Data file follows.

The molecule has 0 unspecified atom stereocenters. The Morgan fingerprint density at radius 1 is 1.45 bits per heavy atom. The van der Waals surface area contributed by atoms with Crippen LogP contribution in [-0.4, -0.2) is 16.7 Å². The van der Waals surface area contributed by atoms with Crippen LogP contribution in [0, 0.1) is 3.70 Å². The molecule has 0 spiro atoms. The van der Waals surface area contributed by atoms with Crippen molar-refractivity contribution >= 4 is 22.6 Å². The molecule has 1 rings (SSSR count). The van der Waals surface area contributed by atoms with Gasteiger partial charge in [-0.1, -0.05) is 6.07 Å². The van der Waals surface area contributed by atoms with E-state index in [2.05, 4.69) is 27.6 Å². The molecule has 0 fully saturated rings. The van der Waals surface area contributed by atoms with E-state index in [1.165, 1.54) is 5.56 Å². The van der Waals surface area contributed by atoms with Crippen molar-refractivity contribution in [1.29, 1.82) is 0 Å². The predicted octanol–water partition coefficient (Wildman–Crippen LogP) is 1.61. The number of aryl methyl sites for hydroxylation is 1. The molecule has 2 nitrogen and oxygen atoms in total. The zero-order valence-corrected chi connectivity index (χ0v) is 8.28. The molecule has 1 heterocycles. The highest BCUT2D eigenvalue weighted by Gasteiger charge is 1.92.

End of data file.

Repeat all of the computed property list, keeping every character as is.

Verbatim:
The molecule has 0 unspecified atom stereocenters. The Morgan fingerprint density at radius 1 is 1.45 bits per heavy atom. The van der Waals surface area contributed by atoms with Crippen LogP contribution in [-0.4, -0.2) is 16.7 Å². The van der Waals surface area contributed by atoms with Crippen LogP contribution in [0, 0.1) is 3.70 Å². The molecule has 0 spiro atoms. The van der Waals surface area contributed by atoms with Crippen molar-refractivity contribution >= 4 is 22.6 Å². The molecule has 1 rings (SSSR count). The van der Waals surface area contributed by atoms with Gasteiger partial charge in [-0.1, -0.05) is 6.07 Å². The van der Waals surface area contributed by atoms with E-state index in [2.05, 4.69) is 27.6 Å². The molecule has 0 fully saturated rings. The van der Waals surface area contributed by atoms with E-state index in [1.165, 1.54) is 5.56 Å². The van der Waals surface area contributed by atoms with Crippen molar-refractivity contribution in [1.29, 1.82) is 0 Å². The predicted octanol–water partition coefficient (Wildman–Crippen LogP) is 1.61. The number of aryl methyl sites for hydroxylation is 1. The molecule has 2 nitrogen and oxygen atoms in total. The zero-order valence-corrected chi connectivity index (χ0v) is 8.28. The molecule has 1 heterocycles. The highest BCUT2D eigenvalue weighted by Gasteiger charge is 1.92.